Aranmanai Kaavalan

Aranmanai Kaavalan (lit.'Protector of the Palace') is a 1994 Tamil drama film directed by Selva Vinayagam, who had previously directed the film Kottai Vaasal (1992). The film features R. Sarathkumar and Sivaranjani in lead roles. The film had musical score by Deva and was released on 25 February 1994.

Aranmanai Kaavalan
Directed bySelva Vinayagam
Produced byK. Muralidharan
V. Swaminathan
G. Venugopal
Written byArul (dialogues)
Screenplay bySelva Vinayagam
Story byArul
StarringR. Sarathkumar
Music byDeva
CinematographyB. Balamurugan
Edited byP. Venkateswara Rao
Release date
  • 25 February 1994 (1994-02-25)
Running time
145 minutes


Sakthi (R. Sarathkumar) and his best-friend Thangamani (Goundamani) are taxi-drivers in Mumbai. Sakthi fights for the Tamil community against the local rowdies who want to expel them from their area. The Tamil Association of Mumbai prepares the 25th-anniversary function, so the association's presidents invite the pillars of the association. Still, only one person doesn't respond for the invitation : Karpagavalli, the wife of the late founder Sandanapandian. The presidents go to Karpagavalli's village Pasumpon to invite her, but they are driven out from the village. In fact, Karpagavalli (Srividya) and her relatives (Sivaranjani, Kavitha and Kokila) are held prisoners by the heartless Duraipandi (Raghuvaran) in his palace. Under pressure, Duraipandi finally lets Karpagavalli go to the function in Mumbai. In the meantime, the police officers force the Tamil community to leave their place, but they refuse. So the police officers kidnap and rape the young girls under the influence of Amara Settu (K. Rajpreeth). Sakthi turns berserk, and he kills all the police officers and the main antagonist Amara Settu who created conflicts between the Tamil people and Hindi people. Therefore, Sakthi becomes a hero for the community, and they ask him to flee instead of surrendering. By chance, Sakthi and Thangamani take the same train as Karpagavalli. Karpagavalli asks them to come to her village, and she compels Sakthi to become the palace's protector. Later, Sakthi and Thangamani try to leave the village, but Karpagavalli stops them. In the process, Karpagavalli was heavily wounded by Duraipandi's henchmen.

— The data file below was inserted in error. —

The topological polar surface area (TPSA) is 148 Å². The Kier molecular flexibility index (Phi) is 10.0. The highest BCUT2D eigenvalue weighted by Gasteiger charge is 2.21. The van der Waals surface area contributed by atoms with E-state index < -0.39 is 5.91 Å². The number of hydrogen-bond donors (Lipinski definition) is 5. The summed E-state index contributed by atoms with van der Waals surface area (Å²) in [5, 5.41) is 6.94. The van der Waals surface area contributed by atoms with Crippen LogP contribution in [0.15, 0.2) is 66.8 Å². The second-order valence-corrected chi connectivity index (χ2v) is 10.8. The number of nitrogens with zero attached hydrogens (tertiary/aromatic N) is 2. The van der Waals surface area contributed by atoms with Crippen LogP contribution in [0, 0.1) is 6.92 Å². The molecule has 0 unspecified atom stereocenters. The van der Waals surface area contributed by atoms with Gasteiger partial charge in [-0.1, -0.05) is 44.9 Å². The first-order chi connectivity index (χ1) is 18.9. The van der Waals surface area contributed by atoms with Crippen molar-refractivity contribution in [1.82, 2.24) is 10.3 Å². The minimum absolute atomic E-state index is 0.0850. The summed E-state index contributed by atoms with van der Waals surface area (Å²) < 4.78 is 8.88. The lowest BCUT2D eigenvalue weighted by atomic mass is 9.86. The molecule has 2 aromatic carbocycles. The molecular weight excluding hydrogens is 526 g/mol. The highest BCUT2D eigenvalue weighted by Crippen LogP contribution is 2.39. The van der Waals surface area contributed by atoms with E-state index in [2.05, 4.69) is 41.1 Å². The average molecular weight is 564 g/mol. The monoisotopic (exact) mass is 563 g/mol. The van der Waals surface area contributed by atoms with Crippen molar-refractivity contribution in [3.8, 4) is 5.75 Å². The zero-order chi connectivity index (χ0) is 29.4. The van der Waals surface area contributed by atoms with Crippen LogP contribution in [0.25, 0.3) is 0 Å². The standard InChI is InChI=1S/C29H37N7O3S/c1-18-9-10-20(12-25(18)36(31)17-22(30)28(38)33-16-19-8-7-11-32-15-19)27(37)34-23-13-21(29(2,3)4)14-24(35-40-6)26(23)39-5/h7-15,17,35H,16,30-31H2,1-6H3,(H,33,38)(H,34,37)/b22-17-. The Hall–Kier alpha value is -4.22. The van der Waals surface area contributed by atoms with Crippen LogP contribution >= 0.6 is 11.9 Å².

In the past, Sandanapandian (Vijayakumar) was the village chief and was a respected man. While his uncle (Mohan Natarajan), Duraipandi's father, was a womaniser and was hated by the villagers, his uncle was jealous of Sandanapandian. One day, he behaved badly with school girls, so Sandanapandian forced him to beg forgiveness from the girl at the village court. After this humiliation, Duraipandi's father committed suicide. Duraipandi killed all the men of Sandanapandian's family, including Sandanapandian. Later, Duraipandi's mother self-immolated. Since that day, Duraipandi sequesters Karpagavalli, Uma (Sivaranjani) and her family.

After telling her poignant past, Karpagavalli dies on Sakthi's knees. So Sakthi challenges the villain Duraipandi to prepare Uma's wedding. Meanwhile, Uma falls in love with Sakthi. What transpires subsequent forms the rest of the story.



Aranmanai Kaavalan
Soundtrack album by
GenreFeature film soundtrack

The film score and the soundtrack were composed by film composer Deva. The soundtrack, released in 1994, features 6 tracks with lyrics written by Vairamuthu.[1]

Track Song Singer(s) Duration
1 "Aranmanai Deepam" Sangeethaa-Sangeetha Sajith 1:36
2 "Ketti Melam" S. P. Balasubrahmanyam, Chorus 4:27
3 "Manushankala" Deva 6:57
4 "Oorukke Nallavan" S. P. Balasubrahmanyam, K. S. Chithra, Chorus 4:39
5 "Raja Kumaran" S. P. Balasubrahmanyam, K. S. Chithra 4:54
6 "Santhana Pandi" Chorus 1:08

Release and receptionEdit

Aranmanai Kaavalan was released on February 25, 1994 alongside another Sarathkumar starrer Captain.[2] Malini Mannath of The New Indian Express gave the film a positive review and said "a fairly engrossing entertainer, despite flaws, Aranmanai Kaavalan has an engaging screenplay, neat treatment and suspense that keeps the viewers on tenterhooks".[3] New Straits Times called the film "slightly better than other average Sarath movies".[4]


  1. ^ "Aranmanai Kavalan". Allmusic. Retrieved 7 March 2019.
  2. ^
  3. ^ Mannath, Malini (25 February 1994). "What a surprise!". The Indian Express. p. 6.
  4. ^ Vijiyan, K. (19 March 1994). "Predictable, just like those cowboy flicks". New Straits Times. p. 13.